We all probably ask ourselves the same question every time that we find clumps of hair in the hairbrush, is it just the normal hair shedding or is it something more serious?
We normally shed between 50 to 100 hair strands per day as a part of a healthy hair life cycle, though this average can vary a little on each person. Exceeding this average -which means that you find A LOT of hair in your drain, hairbrush and pillow- could mean that you are indeed suffering some sort of alteration, but don’t panic yet! The first step before finding a solution is to determine what kind of problem we are facing.
HAIR LIFE CYCLE
Hair life cycle is divided into 3 phases.
This is the active growth phase of the hair which lasts from 2 to 6 years. During this stage the hair grows around 1 cm per month. Most of our hair -around 90%- is in this stage.
It is a short transition stage that lasts 2-3 weeks. The hair stops growing during this phase and the root shrinks.
This is the last stage. The hair is completely inactive but remains around 100 days anchored in the scalp before falling out. Around 6-8% of our hair may be in this stage.
After the hair sheds, a new dermal papilla will appear and restart the cycle into a new hair strand. The dermal papilla in the hair follicle receives the nutrients and oxygen from the blood flow to feed the hair strand.
According to this, any alteration that shortens the duration of the hair life cycle (as shortening the anagen phase for instance), or that impedes the formation of new hairs may be considered a type of hair loss.
Regarding seasonal shedding, some recent studies claim that we probably shed more hair after summer -which may explain why we feel that we shed more hair in autumn- as we need more hair during the hot season to protect our scalp from sun damage. These theories, however, are not firmly recognized yet. On the other hand, some experts believe that is the stress that we normally suffer after the summer break what make us shed more hair in autumn.
MOST COMMON TYPES OF HAIR LOSS
ANDROGENIC ALOPECIA (AGA)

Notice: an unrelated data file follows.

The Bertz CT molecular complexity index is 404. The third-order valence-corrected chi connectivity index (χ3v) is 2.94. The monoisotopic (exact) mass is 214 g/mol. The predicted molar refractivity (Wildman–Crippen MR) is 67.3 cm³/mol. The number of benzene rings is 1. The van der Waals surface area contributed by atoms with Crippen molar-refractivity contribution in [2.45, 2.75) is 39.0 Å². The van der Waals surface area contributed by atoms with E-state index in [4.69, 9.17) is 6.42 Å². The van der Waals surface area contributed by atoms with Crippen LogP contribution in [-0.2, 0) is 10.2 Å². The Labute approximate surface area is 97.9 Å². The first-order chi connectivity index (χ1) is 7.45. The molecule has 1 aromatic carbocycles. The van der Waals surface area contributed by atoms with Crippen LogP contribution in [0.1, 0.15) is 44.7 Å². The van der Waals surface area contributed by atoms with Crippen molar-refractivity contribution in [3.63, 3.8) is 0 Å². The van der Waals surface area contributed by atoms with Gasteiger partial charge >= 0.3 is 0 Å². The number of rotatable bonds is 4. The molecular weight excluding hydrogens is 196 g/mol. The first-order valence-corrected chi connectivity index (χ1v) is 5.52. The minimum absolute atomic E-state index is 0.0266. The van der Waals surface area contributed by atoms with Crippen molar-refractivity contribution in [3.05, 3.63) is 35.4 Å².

Is the most common type of alopecia. It affects more than the half of the population by the age of 50 though men tend to suffer it more and more severely than women. Androgenic alopecia is triggered by genetic (hereditary) factors and the conversion of testosterone into dihydrotestosterone (DHT) which miniaturizes the hair follicle during the anagen stage leading to the shortening of this phase and hindering the growth of new hair. Despite androgenic alopecia can affect both genders the hair loss pattern is different for men and women:
MALE-PATTERN HAIR LOSS:
Noticeable hair loss that starts at the temples and at the crown of the head.
FEMALE-PATTERN HAIR LOSS:
Increase of hair shedding, noticeable hair thinning and loss of volume.
This is the second most common cause of hair loss. Is usually temporary (but be careful as it can turn chronic) and occurs when the hair enters the telogen phase too soon, therefore shortening the hair life cycle.
- Hair thinning
- Excessive hair shedding
It is normally triggered by stress, emotional problems, hormonal alterations (thyroids, pregnancy, etc), eating disorders, illness or drugs consumption, and is noticeable after approximately 3 months from the triggering event. It is usually self-corrected once the alteration that caused it disappears.
ALOPECIA AREATA (AA)
It is an autoimmune skin disease in which the immune system attacks the hair follicle interrupting the anagen phase. It can affect both genders, often at young age (under 30), but is more frequent in boys/men. It can be cured with appropriate treatment.
- Bald patches in localized areas.
The hair sheds during the anagen phase due to an alteration in the hair follicle. It is mainly associated to people submitted to radiation or chemotherapy, but many other factors can trigger it: inflammatory diseases, alopecia areata, toxic chemicals, drugs, etc.
The symptoms are:
- Abrupt hair loss
When caused by Chemotherapy, hair normally regrows 1-3 months after the end of the treatment